In an era when women were, in the words of Susan B. Anthony, "political slaves," Abigail Scott Duniway (1834-1915) rose from quite ordinary beginnings as an Illinois farm girl to become a nationally famed champion of women's suffrage, as well as a significant author and publisher. Duniway was a true pioneer or "path breaker," known for her long and tireless efforts for women's suffrage and women's rights and as one of relatively few female newspaper editors and publishers of her time.
At the age of 17, Duniway traveled with her family overland from Illinois to Oregon by ox-drawn wagon. It was an arduous journey for the Scott party. There were deaths from disease and deaths from drowning. Cholera was epidemic that year, and before they reached Oregon, both Duniway's mother and youngest brother had perished. It was also a formative experience for Duniway. Appointed scribe by her father, she kept a journal of the migration and filled it with expressions of joy and wonder at the magnificent landscapes they traversed, as well as with heartfelt sorrow. Duniway's experiences along the Oregon Trail surfaced time and again in her writing, first in a fictionalized account of the trip, Captain Gray's Company, and later in her many serialized novels which recount tales of strong pioneer women.
After arriving in Oregon, Duniway became a schoolteacher and then entered upon a life as a pioneer farm wife. When her husband, Ben, suffered financial setbacks and was later injured in an accident, Duniway set out to support the family, which by 1869 included six children. She found that, as a woman, her opportunities were severely limited. After another stint at teaching, an occupation that paid women only a fraction of what it paid men, she built up a successful millinery business. But these were only preludes to the discovery of her true vocation — that of relentless campaigner for equal rights.
In 1871, Duniway began publishing The New Northwest, a weekly newspaper devoted to promoting not just suffrage, but an entire agenda of women's issues. At the time the journal commenced publication, married women did not even have the right to ownership of their own wardrobes. Under the mentorship of the far more experienced Susan B. Anthony, who visited the West Coast and traveled through Oregon and Washington with Duniway at this time, the newly established publisher learned the ins and outs of politics and went on to become a national as well as local leader of the women's movement.
One of Duniway's most treasured goals was to achieve suffrage victories in the three states she designated as her "chosen bailiwick." These were Oregon, Washington and Idaho — the states that had comprised the old Oregon Country. Despite staunch opposition from some of the most influential men in Oregon, including Duniway's own brother and long-time editor of the Portland Oregonian, Harvey Scott, these victories came to pass. Idahoan women won the vote in 1896, followed by Washingtonians in 1910. After a number of early near-wins, Oregonians finally achieved victory in 1912, eight years in advance of the passage of the national amendment.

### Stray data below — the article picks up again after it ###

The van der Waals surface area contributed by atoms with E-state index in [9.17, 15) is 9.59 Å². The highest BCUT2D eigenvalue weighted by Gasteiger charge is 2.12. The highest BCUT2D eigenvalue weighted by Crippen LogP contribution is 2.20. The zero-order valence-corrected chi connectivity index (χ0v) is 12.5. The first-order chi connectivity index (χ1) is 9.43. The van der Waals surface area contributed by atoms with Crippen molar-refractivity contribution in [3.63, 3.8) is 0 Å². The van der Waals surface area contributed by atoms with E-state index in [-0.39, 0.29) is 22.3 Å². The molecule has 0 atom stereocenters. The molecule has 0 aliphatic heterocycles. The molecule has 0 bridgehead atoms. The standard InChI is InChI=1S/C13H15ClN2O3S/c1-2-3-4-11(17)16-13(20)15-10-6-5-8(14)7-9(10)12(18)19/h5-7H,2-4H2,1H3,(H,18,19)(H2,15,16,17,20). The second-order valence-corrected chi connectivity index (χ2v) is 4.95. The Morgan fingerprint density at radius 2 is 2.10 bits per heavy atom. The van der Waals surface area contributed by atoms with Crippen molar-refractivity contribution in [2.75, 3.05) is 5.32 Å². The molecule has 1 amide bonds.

Hailed as a noted campaigner, writer and editor, Duniway was also a vibrant and compelling presence on the lecture platform. She traveled extensively in support of the movement and was a featured speaker at local rallies as well as at national suffrage association meetings, and received complimentary reviews of her powers as a public speaker from a wide variety of sources.
By 1912, when Oregon issued its Equal Suffrage Proclamation, Duniway had spent over 40 years directing her efforts towards alleviating a wide variety of the ills that plagued women. Her relentless work for the cause gave her a near legendary status. She was the first woman registered to vote in Oregon. When the Lewis and Clark Centennial was celebrated in Portland in 1905, it featured an "Abigail Scott Duniway Day," and contemporaries honored her as the quintessential "pioneer mother," as well as the "Mother of Woman Suffrage."
Despite her lifetime of accomplishments and contributions to Oregon history, Abigail Scott Duniway remains a relatively obscure figure to many Oregonians. Although she is Oregon's representative in the Women's Hall of Fame and an elementary school and a park have been named for her in Portland, Duniway has no formal monument to her memory and legacy.
Duniway died in Portland, Oregon in October 1915 at the age of 81.
Adapted from the text of the "Feminist Voices and Visions" exhibit, scripted by Debra Shein, Idaho State University, and produced by University of Oregon Libraries, Special Collections.
© 2013 Oregon Public Broadcasting.